New Study Finds Plants Slash Diabetes Risk by 18 Percent

New Study Finds Plants Slash Diabetes Risk by 18 Percent

A 19-year study found that consuming plant-protein greatly reduces the risk of developing type 2 diabetes.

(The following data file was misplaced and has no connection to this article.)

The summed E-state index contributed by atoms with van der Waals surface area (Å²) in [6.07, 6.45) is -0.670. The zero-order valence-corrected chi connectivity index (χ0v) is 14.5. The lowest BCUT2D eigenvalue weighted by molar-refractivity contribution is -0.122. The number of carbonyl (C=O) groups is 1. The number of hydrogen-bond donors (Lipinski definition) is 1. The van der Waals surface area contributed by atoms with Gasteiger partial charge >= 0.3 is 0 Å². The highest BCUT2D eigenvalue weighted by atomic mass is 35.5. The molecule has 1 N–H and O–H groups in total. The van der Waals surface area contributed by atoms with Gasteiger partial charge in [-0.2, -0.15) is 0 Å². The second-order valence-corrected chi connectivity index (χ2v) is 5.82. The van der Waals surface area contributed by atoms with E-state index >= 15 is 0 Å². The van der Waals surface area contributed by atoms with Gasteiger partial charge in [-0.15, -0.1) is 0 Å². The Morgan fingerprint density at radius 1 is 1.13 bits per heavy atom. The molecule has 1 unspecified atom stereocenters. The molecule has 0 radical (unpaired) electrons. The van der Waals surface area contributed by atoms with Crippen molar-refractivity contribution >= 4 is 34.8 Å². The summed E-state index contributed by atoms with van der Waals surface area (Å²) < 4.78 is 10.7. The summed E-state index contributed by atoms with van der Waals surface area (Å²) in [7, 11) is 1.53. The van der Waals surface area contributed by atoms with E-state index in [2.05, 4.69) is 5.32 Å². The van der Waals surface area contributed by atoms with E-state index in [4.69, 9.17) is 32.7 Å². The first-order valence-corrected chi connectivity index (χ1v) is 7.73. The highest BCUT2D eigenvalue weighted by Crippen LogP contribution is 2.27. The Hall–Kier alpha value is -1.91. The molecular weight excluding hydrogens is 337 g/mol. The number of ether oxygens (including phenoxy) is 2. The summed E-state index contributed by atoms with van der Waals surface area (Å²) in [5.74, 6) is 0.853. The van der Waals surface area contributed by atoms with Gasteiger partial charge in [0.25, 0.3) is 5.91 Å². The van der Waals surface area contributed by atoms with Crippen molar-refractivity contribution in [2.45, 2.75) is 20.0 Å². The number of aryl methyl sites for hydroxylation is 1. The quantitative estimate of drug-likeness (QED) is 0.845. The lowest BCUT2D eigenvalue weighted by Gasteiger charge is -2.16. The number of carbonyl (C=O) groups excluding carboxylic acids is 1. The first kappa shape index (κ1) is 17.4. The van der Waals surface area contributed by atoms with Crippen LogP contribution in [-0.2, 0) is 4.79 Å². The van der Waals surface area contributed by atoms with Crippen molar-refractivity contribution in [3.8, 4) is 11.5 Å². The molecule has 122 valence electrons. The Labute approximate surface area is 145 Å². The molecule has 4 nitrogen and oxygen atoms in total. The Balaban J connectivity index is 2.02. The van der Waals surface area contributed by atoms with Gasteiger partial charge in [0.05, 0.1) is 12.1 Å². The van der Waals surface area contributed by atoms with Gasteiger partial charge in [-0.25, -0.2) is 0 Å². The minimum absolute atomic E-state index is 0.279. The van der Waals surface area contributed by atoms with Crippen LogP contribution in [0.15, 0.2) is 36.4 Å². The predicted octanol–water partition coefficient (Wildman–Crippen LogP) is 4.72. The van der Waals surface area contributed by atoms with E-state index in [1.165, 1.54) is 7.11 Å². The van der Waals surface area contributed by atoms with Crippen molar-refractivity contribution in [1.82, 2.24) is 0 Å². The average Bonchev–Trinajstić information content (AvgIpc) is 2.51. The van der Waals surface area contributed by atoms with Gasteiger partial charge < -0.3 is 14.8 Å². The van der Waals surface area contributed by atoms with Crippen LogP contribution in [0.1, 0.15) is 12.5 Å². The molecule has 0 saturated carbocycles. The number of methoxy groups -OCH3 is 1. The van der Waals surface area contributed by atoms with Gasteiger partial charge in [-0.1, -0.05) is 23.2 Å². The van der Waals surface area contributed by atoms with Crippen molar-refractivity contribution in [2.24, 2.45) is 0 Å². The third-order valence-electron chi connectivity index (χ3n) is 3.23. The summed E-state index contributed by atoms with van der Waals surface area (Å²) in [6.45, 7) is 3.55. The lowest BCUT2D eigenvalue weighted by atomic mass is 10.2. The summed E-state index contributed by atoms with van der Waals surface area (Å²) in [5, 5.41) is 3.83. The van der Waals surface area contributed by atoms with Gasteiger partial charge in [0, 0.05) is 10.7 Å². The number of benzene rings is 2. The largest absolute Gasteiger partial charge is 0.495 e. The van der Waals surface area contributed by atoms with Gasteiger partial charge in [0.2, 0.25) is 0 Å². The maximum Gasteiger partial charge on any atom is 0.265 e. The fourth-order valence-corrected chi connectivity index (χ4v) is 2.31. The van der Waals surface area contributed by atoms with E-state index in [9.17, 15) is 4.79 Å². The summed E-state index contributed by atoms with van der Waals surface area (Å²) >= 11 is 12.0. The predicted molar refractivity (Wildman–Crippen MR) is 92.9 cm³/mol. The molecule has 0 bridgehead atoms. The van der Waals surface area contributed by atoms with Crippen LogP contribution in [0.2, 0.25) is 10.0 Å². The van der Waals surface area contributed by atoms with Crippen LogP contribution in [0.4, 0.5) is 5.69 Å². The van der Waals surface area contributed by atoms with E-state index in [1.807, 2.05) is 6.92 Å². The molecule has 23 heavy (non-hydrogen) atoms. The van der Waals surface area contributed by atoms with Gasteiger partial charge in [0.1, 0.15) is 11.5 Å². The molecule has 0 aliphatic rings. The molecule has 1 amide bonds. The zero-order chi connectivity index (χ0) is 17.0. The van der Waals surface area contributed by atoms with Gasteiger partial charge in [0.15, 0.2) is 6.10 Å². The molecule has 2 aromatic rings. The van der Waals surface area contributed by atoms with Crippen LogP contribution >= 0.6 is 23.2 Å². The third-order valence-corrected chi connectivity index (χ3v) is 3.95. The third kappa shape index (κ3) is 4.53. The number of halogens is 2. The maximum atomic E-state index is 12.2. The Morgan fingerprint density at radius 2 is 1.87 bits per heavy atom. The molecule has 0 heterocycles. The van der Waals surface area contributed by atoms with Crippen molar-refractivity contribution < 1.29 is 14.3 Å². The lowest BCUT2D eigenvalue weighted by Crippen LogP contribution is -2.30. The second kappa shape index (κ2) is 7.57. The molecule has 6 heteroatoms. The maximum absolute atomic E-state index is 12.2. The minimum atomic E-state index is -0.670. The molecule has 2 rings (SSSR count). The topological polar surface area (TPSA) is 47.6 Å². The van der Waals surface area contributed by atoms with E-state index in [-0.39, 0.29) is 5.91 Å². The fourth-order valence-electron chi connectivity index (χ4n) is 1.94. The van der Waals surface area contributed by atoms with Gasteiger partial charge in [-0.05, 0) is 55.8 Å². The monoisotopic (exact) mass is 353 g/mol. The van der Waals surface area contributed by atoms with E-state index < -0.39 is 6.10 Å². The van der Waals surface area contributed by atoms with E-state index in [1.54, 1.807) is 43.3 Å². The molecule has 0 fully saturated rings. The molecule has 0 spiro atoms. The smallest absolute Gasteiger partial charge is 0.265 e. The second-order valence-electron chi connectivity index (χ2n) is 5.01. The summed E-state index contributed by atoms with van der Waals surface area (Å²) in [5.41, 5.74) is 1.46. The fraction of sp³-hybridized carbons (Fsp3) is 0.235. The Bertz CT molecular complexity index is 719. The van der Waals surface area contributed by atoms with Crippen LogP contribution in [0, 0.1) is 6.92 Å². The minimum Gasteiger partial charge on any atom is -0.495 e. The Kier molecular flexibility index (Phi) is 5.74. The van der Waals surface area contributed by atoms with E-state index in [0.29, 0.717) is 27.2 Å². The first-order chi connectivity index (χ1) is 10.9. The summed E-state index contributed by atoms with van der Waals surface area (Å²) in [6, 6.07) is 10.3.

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A new study conducted by researchers at the University of Finland and published in the British Journal of Nutrition found that diets highest in plant-based protein minimized the risk of developing type 2 diabetes. The findings are part of an ongoing study that began in 1984 called the Kuopio Ischemic Heart Disease Study, and focused on 2332 male participants with no incidence of type 2 diabetes. After 19 years, researchers found that 432 participants—those who consumed the highest amount of meat, including fish—had contracted the disease. Researchers further found that swapping just one percent of energy intake from meat for calories derived from vegetables slashed type 2 diabetes risk by 18 percent. This study builds on a growing body of evidence that links plant-based diets to lowering the risk of developing type 2 diabetes, treating symptoms of multiple sclerosis, aiding in maintaining a healthy weight, and decreasing the risk of contracting heart disease.

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